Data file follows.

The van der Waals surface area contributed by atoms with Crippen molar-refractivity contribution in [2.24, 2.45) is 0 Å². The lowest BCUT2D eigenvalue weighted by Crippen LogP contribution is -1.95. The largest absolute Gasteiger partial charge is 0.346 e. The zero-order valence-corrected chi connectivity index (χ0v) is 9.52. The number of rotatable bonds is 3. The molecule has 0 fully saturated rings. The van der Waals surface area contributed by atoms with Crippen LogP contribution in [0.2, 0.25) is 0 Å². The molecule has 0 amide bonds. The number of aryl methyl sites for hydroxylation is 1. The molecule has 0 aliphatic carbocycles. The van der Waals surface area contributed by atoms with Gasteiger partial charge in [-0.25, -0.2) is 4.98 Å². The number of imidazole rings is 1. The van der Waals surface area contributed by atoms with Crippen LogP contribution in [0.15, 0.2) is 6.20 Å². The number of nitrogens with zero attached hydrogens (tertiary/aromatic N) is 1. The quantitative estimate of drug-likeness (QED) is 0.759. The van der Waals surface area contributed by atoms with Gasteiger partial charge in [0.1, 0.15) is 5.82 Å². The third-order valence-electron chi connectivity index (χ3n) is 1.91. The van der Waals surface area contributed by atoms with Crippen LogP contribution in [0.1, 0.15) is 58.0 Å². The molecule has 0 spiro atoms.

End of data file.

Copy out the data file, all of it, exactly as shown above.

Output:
The van der Waals surface area contributed by atoms with Crippen molar-refractivity contribution in [2.24, 2.45) is 0 Å². The lowest BCUT2D eigenvalue weighted by Crippen LogP contribution is -1.95. The largest absolute Gasteiger partial charge is 0.346 e. The zero-order valence-corrected chi connectivity index (χ0v) is 9.52. The number of rotatable bonds is 3. The molecule has 0 fully saturated rings. The van der Waals surface area contributed by atoms with Crippen LogP contribution in [0.2, 0.25) is 0 Å². The molecule has 0 amide bonds. The number of aryl methyl sites for hydroxylation is 1. The molecule has 0 aliphatic carbocycles. The van der Waals surface area contributed by atoms with Gasteiger partial charge in [-0.25, -0.2) is 4.98 Å². The number of imidazole rings is 1. The van der Waals surface area contributed by atoms with Crippen LogP contribution in [0.15, 0.2) is 6.20 Å². The number of nitrogens with zero attached hydrogens (tertiary/aromatic N) is 1. The quantitative estimate of drug-likeness (QED) is 0.759. The van der Waals surface area contributed by atoms with Gasteiger partial charge in [0.1, 0.15) is 5.82 Å². The third-order valence-electron chi connectivity index (χ3n) is 1.91. The van der Waals surface area contributed by atoms with Crippen LogP contribution in [0.1, 0.15) is 58.0 Å². The molecule has 0 spiro atoms.